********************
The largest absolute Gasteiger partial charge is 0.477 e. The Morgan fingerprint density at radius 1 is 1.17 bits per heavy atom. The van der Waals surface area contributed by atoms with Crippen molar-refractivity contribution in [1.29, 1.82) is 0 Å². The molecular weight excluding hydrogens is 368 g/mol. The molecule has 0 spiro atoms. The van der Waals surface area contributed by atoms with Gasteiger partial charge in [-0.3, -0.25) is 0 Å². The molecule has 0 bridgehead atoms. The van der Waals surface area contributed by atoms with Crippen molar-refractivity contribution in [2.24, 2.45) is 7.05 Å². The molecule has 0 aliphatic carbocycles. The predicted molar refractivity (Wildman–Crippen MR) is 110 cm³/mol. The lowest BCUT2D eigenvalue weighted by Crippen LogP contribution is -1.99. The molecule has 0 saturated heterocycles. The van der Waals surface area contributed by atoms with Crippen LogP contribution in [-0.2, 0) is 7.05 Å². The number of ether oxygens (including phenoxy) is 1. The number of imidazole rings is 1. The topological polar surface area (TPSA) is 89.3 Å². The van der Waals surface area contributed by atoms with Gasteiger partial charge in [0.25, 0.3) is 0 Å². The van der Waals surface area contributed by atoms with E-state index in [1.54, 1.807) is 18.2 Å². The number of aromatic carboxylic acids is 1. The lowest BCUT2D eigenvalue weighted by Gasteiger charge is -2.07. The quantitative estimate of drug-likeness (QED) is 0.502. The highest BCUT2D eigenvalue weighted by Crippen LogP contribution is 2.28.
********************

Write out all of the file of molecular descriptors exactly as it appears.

The largest absolute Gasteiger partial charge is 0.477 e. The Morgan fingerprint density at radius 1 is 1.17 bits per heavy atom. The van der Waals surface area contributed by atoms with Crippen molar-refractivity contribution in [1.29, 1.82) is 0 Å². The molecular weight excluding hydrogens is 368 g/mol. The molecule has 0 spiro atoms. The van der Waals surface area contributed by atoms with Gasteiger partial charge in [-0.3, -0.25) is 0 Å². The molecule has 0 bridgehead atoms. The van der Waals surface area contributed by atoms with Crippen molar-refractivity contribution in [2.24, 2.45) is 7.05 Å². The molecule has 0 aliphatic carbocycles. The predicted molar refractivity (Wildman–Crippen MR) is 110 cm³/mol. The lowest BCUT2D eigenvalue weighted by Crippen LogP contribution is -1.99. The molecule has 0 saturated heterocycles. The van der Waals surface area contributed by atoms with Crippen LogP contribution in [-0.2, 0) is 7.05 Å². The number of ether oxygens (including phenoxy) is 1. The number of imidazole rings is 1. The topological polar surface area (TPSA) is 89.3 Å². The van der Waals surface area contributed by atoms with Gasteiger partial charge in [0.25, 0.3) is 0 Å². The van der Waals surface area contributed by atoms with E-state index in [1.54, 1.807) is 18.2 Å². The number of aromatic carboxylic acids is 1. The lowest BCUT2D eigenvalue weighted by Gasteiger charge is -2.07. The quantitative estimate of drug-likeness (QED) is 0.502. The highest BCUT2D eigenvalue weighted by Crippen LogP contribution is 2.28.